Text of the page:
• Understand and extract information from scientific papers in the field of family economics, quickly identify their contributions and limitations.
  • Apply economic thinking to questions related to family economics
  • Understand theoretical approaches and empirical strategies of economists in the field of family economics
  • Apply an economic toolbox to evaluate family policy issues methodically


Teaching in this course will be through lectures, where the lecture time consists of not only frontal teaching, but also student presentations and discussions between students and the instructors.

The lectures will cover both theoretical aspects of family economics and empirical applications. The empirical applications will also be discussed in a class-like structure, with student preparation and student presentations.

During the semester, each student will have to prepare two mandatory presentations. One consists of a very brief overview of facts, trends and potentially policy issues related to the topic of the class. This exercise should help you relate the theoretical and empirical papers covered in class to “real-world” trends and policies. The second presentation will be a 15-minute overview of one scientific journal article, from a list provided by the instructors in the first lecture. This exercise should help you familiarize yourself with one particular way of empirically approaching a topic in family economics.

Main books for this class:

Becker, Gary (1994): A Treatise on the Family. ISBN: 9780674906990

Handbook of Population and Family Economics, Volume 1, Part A. ISBN: 978-0-444-82646-6 (available online through library subscription)

Additional mandatory reading:

  • Selected chapters from Browning, Martin, Pierre-Andre Chiappori, Yoram Weiss (2011): The Economics of the Family.

  • lLcture notes (slides) are considered study material and are part of the syllabus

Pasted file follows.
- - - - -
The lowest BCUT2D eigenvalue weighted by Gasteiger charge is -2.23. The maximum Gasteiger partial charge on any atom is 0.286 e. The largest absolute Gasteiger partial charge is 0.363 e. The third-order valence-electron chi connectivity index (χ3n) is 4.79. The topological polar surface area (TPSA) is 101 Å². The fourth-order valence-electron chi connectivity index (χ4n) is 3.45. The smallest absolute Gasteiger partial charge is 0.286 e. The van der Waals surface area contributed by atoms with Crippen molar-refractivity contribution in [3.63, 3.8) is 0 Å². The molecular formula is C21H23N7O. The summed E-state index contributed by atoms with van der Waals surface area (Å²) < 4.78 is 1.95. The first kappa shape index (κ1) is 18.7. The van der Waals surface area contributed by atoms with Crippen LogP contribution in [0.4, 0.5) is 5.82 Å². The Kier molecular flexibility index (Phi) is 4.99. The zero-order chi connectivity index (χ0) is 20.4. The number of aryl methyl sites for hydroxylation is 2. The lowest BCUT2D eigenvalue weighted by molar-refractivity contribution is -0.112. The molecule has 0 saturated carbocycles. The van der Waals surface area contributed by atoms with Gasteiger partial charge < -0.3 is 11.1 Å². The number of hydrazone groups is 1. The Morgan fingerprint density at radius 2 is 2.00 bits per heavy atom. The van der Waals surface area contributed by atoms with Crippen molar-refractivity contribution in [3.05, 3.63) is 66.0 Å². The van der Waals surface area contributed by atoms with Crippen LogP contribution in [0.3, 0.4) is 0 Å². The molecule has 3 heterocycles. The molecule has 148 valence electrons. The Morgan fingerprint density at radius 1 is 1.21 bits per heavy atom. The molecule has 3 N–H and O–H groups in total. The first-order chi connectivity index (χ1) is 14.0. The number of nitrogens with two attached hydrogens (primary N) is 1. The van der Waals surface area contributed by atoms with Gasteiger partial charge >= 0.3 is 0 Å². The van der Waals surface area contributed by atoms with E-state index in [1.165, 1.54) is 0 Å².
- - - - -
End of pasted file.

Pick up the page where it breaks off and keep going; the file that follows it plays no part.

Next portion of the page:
• Selected journal articles (a complete list of mandatory reading will be posted at the beginning of the course):

    • Stevenson, B., & Wolfers, J. (2007). Marriage and divorce: Changes and their driving forces. Journal of Economic Perspectives, (2), 27-52.

    • Sandra E. Black, Paul J. Devereux, Kjell G. Salvanes (2005). The More the Merrier? The Effect of Family Size and Birth Order on Children's Education. The Quarterly Journal of Economics, 120 (2): 669-700.

    • Goldin, C., Katz, L. (2002): The Power Of The Pill: Contraceptives And Women's Career And Marriage Decisions, Journal of Political Economy 10(4):730-770.

    • Ruhm, C. J. (2000). Parental leave and child health. Journal of Health Economics 19 (6), 931-60.

    • Black, Sandra, Devereux, Paul and Salvanes, Kjell (2007): From the Cradle to the Labor Market? The Effect of Birth Weight on Adult Outcomes. The Quarterly Journal of Economics: 409/439

    • Halla, Martin (2013). The Effect of Joint Custody on Family Outcomes, Journal of the European Economic Association, 11, issue 2, p. 278-315


Students are expected to be familiar with undergraduate microeconomics and econometrics. The appropriate courses at the University of Copenhagen are Micro II and Econometrics I.

2 hours lectures 1 to 2 times a week from week 36 to 50 (except week 42).

The overall schema for the BA 3rd year can be seen at https:/​/​​polit_ba/​undervisning/​Lektionsplan-E17/​skemaer/​Sider/​default.aspx

or the Master at https:/​/​​economics_ma/​courses/​CourseCatalogue-E17/​Courseschema/​Pages/​default.aspx

Timetable and venue:
To see the time and location of lectures and exercise classes please press the link under "Se skema" (See schedule) at the right side of this page. E means Autumn.

You can find the similar information partly in English at
-Select Department: “2200-Økonomisk Institut” (and wait for respond)
-Select Module:: “2200-E17; [Name of course]””
-Select Report Type: “List – Weekdays”
-Select Period: “Efterår/Autumn – Weeks 31-5”
Press: “ View Timetable”

7,5 ECTS
Type of assessment
Written assignment, 48 hours
- an individual take-home exam. The exam assignment is in English and must be answered in English.
All aids allowed
Marking scale
7-point grading scale
Censorship form
External censorship
if chosen by the Head of Studies.
Criteria for exam assessment

Students are assessed on the extent to which they master the learning outcome for the course.

To receive the top grade, the student must be able to demonstrate in an excellent manner that he or she has acquired and can make use of the knowledge, skills and competencies listed in the learning outcomes.

Single subject courses (day)

  • Category
  • Hours
  • Lectures
  • 42
  • Preparation
  • 161
  • Exam
  • 3
  • English
  • 206